She also conducted over 40 oral histories with mahjong players whose memories span its initial popularity in the 1920s to its heyday in postwar Jewish communities.
Heinz recounted one "wonderful, serendipitous" interview with a Jewish woman in White Plains, N.Y.
"I knew I was going to interview her, but she expanded the interview to her neighbors and friends" in the apartment complex, Heinz said. It became a "rotating door of people whom she played mahjong with and knew."
At one point, the woman remembered that her neighbor had once made mahjong sets. She invited him to join the interview, and he explained how he and his wife "ran a tiny mahjong factory right after World War II in Manhattan, in the lofts."
This sort of "microeconomic microhistory" is entirely invisible from many historical sources, Heinz said.
A community-building game
Heinz's focus on the social elements of the game led her to consider the similarities and differences between the American Jewish and American Chinese communities.
Culturally, mahjong was important in Chinatown in the 1920s and '30s, as it gave Chinese Americans a cultural bond at a time when other many other Americans saw them as "perpetual foreigners."
In many cases, mahjong also became an important way of navigating the internal, gendered and generational divides within Chinatown. Mahjong, Heinz asserts, offered the opportunity for people of different backgrounds to sit down and play together, creating a shared heritage.
In the decades during and after World War II, Heinz found, mahjong became the basis of important community building among American Jewish women. As families moved away from crowded urban centers in the postwar years, they encountered feelings of isolation in new suburban areas. Young Jewish mothers often "turned to mahjong as a way of building new social networks," Heinz said.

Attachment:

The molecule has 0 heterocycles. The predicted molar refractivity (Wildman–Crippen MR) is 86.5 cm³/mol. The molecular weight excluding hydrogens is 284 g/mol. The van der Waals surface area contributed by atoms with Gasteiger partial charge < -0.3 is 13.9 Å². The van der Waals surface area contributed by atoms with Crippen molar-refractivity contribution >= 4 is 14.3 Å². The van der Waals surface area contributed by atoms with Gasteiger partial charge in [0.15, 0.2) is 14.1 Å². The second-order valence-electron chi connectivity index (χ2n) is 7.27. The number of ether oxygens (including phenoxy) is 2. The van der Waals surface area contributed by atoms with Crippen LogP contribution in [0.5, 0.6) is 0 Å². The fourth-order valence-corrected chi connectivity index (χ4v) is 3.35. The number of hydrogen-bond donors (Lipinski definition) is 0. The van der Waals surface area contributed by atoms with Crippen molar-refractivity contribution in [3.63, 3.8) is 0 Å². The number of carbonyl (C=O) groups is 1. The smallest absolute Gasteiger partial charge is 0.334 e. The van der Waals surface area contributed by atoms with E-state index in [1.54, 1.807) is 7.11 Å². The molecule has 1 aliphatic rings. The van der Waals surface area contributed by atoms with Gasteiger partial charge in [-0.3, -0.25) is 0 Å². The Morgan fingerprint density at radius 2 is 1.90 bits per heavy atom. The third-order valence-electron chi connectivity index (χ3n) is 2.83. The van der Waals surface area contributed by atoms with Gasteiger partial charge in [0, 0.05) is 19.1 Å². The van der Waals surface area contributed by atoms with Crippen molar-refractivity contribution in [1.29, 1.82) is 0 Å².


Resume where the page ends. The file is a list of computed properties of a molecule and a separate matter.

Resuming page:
Heinz said that part of the reason mahjong was associated with Jewish women was because they held powerful positions as "leaders, entrepreneurs and game-smiths who created and nurtured American mahjong," especially through the development of the National Mah Jongg League in New York.
By the 1960s, mahjong became stereotyped – often negatively – as a game played by American Jewish mothers.
"Mahjong became a symbol of women who had nothing better to do," Heinz said, even though "poker hasn't become a game for men who have nothing better to do."
"Women face harsher scrutiny for seemingly self-centered entertainment," she argues.
Mahjong isn't as popular as it once was, but Heinz believes that the aesthetic appeal of the game and its enjoyable intellectual challenge, combined with its deep cultural heritage, has contributed to a renewed attraction of younger generations.
"Many of the Jewish daughters who once rejected mahjong are now returning to the game as a way to connect with their Jewish identities and rekindle memories of their mothers," Heinz said.
She described a small renaissance occurring in the United States as younger and middle-aged women and men, often Jewish or Chinese, become interested in the game their parents and grandparents played.
Also, many retirees, who now have the free time to learn the game, are using mahjong as a way to build new friendships in retirement communities.
Heinz noted that American mahjong is becoming increasingly diverse. Many veteran players are crossing ethnic and generational boundaries to learn other styles of play.
Walking through the alleys of San Francisco's Chinatown, Heinz said, "You can hear the clicking of tiles through windows almost any time of day."
Ashley Walters is a doctoral student in Jewish history at Stanford. For more news about the humanities at Stanford, visit the Human Experience.